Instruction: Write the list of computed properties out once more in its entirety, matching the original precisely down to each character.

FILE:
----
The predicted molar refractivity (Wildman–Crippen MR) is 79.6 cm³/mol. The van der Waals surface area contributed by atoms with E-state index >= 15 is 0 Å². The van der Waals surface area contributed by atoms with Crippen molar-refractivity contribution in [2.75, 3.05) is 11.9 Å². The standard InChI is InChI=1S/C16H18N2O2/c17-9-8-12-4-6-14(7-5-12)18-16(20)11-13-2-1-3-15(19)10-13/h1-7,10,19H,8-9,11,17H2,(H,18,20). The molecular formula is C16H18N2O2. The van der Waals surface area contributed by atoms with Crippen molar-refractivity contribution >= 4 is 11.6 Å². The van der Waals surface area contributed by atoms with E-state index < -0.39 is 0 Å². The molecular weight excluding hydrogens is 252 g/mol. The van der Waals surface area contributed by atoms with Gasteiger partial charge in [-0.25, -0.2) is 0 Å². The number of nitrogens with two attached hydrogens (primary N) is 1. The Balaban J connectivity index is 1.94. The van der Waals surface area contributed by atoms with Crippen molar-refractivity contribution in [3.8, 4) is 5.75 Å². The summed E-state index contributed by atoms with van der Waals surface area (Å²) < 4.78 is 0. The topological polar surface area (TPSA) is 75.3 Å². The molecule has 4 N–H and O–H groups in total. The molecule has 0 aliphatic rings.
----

The predicted molar refractivity (Wildman–Crippen MR) is 79.6 cm³/mol. The van der Waals surface area contributed by atoms with E-state index >= 15 is 0 Å². The van der Waals surface area contributed by atoms with Crippen molar-refractivity contribution in [2.75, 3.05) is 11.9 Å². The standard InChI is InChI=1S/C16H18N2O2/c17-9-8-12-4-6-14(7-5-12)18-16(20)11-13-2-1-3-15(19)10-13/h1-7,10,19H,8-9,11,17H2,(H,18,20). The molecular formula is C16H18N2O2. The van der Waals surface area contributed by atoms with Crippen molar-refractivity contribution >= 4 is 11.6 Å². The van der Waals surface area contributed by atoms with E-state index < -0.39 is 0 Å². The molecular weight excluding hydrogens is 252 g/mol. The van der Waals surface area contributed by atoms with Gasteiger partial charge in [-0.25, -0.2) is 0 Å². The number of nitrogens with two attached hydrogens (primary N) is 1. The Balaban J connectivity index is 1.94. The van der Waals surface area contributed by atoms with Crippen molar-refractivity contribution in [3.8, 4) is 5.75 Å². The summed E-state index contributed by atoms with van der Waals surface area (Å²) < 4.78 is 0. The topological polar surface area (TPSA) is 75.3 Å². The molecule has 4 N–H and O–H groups in total. The molecule has 0 aliphatic rings.